This post is part of the Pride & Paradev series.
I admit this topic is a little strange to have in a book about software testing. But I thought I would include it nonetheless as it’s relevant to our industry and it’s good for you to have some background information about the reasoning behind hiring testers.
Do you even need a software tester on your agile team?
- You don’t need a software tester on your agile team
- You definitely need a software tester on your agile team
You don’t need a software tester on your agile team
You’ve probably heard the story. Facebook, of the most popular sites on the whole Internet (as of writing) has no testers. The Facebook engineer responsible for the feature is responsible for the testing.
This is because Facebook, by and large, does not need to produce high quality software. They ship quickly and as a result, they ship bugs. Sure, they’ve got a lot of automated tests, but we all know there is still a need for human testing.
Evan Priestley, an ex-Facebook engineer, explains that Facebook get around having no testers by doing a few things:
- They rely on extensive dogfooding by internal engineers;
- They have extensive real time production monitoring for faults;
- They release code to a beta site 24 hours before release where major clients are forced to do QA testing (to avoid integration problems); and
- They provide channels for ex-employees to report bugs.
What can we learn from this? If you don’t particularly care about quality, have good production monitoring, and can get internal engineers and major partners to do your QA then you may get away with not having a tester on your agile team.
You definitely need a software tester on your agile team
Most agile teams and product companies sooner or later realize they need a software tester.
Software testers provide a unique questioning perspective which is critical to finding problems before go-live. Even with solid automated testing in place: nothing can replicate the human eye and human judgement.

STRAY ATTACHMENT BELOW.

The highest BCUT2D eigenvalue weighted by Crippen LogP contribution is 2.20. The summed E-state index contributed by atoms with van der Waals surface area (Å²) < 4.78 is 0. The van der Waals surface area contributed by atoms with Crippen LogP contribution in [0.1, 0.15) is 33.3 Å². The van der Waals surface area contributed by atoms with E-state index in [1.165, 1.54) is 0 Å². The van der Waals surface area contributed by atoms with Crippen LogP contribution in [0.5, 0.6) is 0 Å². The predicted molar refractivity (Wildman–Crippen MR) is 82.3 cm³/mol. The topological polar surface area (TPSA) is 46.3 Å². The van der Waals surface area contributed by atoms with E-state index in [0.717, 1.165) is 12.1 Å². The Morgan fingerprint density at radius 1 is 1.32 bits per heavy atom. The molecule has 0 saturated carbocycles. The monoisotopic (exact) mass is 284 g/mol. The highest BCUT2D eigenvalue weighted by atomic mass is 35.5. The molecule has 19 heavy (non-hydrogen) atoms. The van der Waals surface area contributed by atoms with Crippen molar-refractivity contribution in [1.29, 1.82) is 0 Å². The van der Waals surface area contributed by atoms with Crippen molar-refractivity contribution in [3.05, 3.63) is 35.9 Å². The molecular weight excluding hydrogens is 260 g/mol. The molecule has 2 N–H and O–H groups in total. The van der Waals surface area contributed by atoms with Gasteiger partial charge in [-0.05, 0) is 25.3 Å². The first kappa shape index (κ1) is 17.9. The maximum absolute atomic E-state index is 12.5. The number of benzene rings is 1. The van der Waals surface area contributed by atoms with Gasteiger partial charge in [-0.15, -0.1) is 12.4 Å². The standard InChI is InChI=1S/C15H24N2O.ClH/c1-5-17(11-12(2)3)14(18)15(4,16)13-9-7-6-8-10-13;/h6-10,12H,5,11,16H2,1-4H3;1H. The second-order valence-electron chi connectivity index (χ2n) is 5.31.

I’ve noticed that a lot of organizations that typically didn’t have any software testers have started to hire or dedicate staff as testers as they begun to see the benefits of testers, or have starting feeling the pain of their absence.
Take 37signals, the web development company founded in 1999, who only in 2013 created a dedicated QA role. This news was fairly well hidden in a 37signals blog post introducing a new support member:
“…You may have noticed a picture of Michael’s new working environment a few months ago. We recently integrated QA testing into our development process, with Michael taking the lead. His effort has prevented potential problems and bugs in every new feature in Basecamp. Look for more details about this in the future.”
~ Joan Stewart 37signals
Another example of relatively new introduction of testing roles is the Wikimedia Foundation who only recently hired a tester (or two) into their organization to take the lead on testing Wikimedia products including Wikipedia.
If your team is too small to support a full time dedicated tester, then look for somebody who can do both software testing and business analysis. That way you still have somebody who can be responsible for advocating quality, but don’t have to grow your team size unnecessarily.